Wideband traveling wave tubes (TWTs) can fall short of an application’s power requirements due to low gain and low RF output power at the lowest frequencies. For example, an ultra-wideband TWT may have 60 dB gain at its mid-band frequencies, but only 10-20 dB at the low end. Fortunately, harmonic injection can be used to produce a new generation of ultra-wideband microwave power modules (MPMs) with twice the low-end RF output power of standalone ultra-wideband TWTs.
Using harmonic injection to improve a TWT’s output power is not new; design engineers have employed these techniques since the mid-1970s. However, using harmonic injection on an ultra-wideband TWT is a relatively new concept. In this case, the objective is to cancel the naturally-generated second (and/or third) harmonic within the TWT, and thus recover the available beam power back into the low-end fundamental frequencies. This can be achieved by driving the TWT input with an additional signal that is two times that of the fundamental drive frequency. The doubled signal is injected into the TWT at a preset amplitude and phase (relative to the fundamental signal) so that it cancels with the naturally produced second or third harmonic generated by the TWT.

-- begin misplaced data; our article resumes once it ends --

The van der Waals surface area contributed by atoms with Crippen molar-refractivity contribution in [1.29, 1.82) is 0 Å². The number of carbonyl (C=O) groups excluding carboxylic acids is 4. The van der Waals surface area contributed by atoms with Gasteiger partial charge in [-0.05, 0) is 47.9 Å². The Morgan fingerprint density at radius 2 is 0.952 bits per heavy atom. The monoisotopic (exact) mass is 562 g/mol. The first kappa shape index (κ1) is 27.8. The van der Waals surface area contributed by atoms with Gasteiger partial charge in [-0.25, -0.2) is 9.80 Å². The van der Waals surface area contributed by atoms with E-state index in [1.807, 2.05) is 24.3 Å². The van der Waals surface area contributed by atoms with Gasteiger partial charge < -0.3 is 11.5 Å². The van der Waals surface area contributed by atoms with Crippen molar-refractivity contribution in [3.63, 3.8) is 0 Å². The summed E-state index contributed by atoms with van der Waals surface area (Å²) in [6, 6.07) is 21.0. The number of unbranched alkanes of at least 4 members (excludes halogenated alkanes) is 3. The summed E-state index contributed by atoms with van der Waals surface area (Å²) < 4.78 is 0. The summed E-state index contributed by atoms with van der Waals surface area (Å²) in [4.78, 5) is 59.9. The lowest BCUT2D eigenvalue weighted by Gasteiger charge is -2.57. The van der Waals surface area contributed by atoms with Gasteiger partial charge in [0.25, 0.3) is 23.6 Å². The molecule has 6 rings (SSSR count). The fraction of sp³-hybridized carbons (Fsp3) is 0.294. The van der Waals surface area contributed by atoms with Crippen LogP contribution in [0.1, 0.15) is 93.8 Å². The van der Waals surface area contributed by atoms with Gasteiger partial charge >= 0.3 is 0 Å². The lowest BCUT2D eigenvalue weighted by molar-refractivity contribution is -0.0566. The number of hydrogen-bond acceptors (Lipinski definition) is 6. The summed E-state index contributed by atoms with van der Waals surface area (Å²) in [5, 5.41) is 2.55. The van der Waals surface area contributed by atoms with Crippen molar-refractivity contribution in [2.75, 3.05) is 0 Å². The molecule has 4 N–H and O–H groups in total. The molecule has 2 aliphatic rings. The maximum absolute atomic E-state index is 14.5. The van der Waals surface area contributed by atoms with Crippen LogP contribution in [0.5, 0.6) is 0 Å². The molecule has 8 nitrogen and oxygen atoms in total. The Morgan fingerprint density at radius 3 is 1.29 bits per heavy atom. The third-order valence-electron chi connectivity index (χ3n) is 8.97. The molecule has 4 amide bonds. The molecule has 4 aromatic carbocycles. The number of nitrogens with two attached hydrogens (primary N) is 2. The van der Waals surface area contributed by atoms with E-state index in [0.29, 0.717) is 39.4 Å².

In his technical paper, dB Control Senior Engineer Dave Pfaff offers some practical advice for harmonic injection. Read his paper here.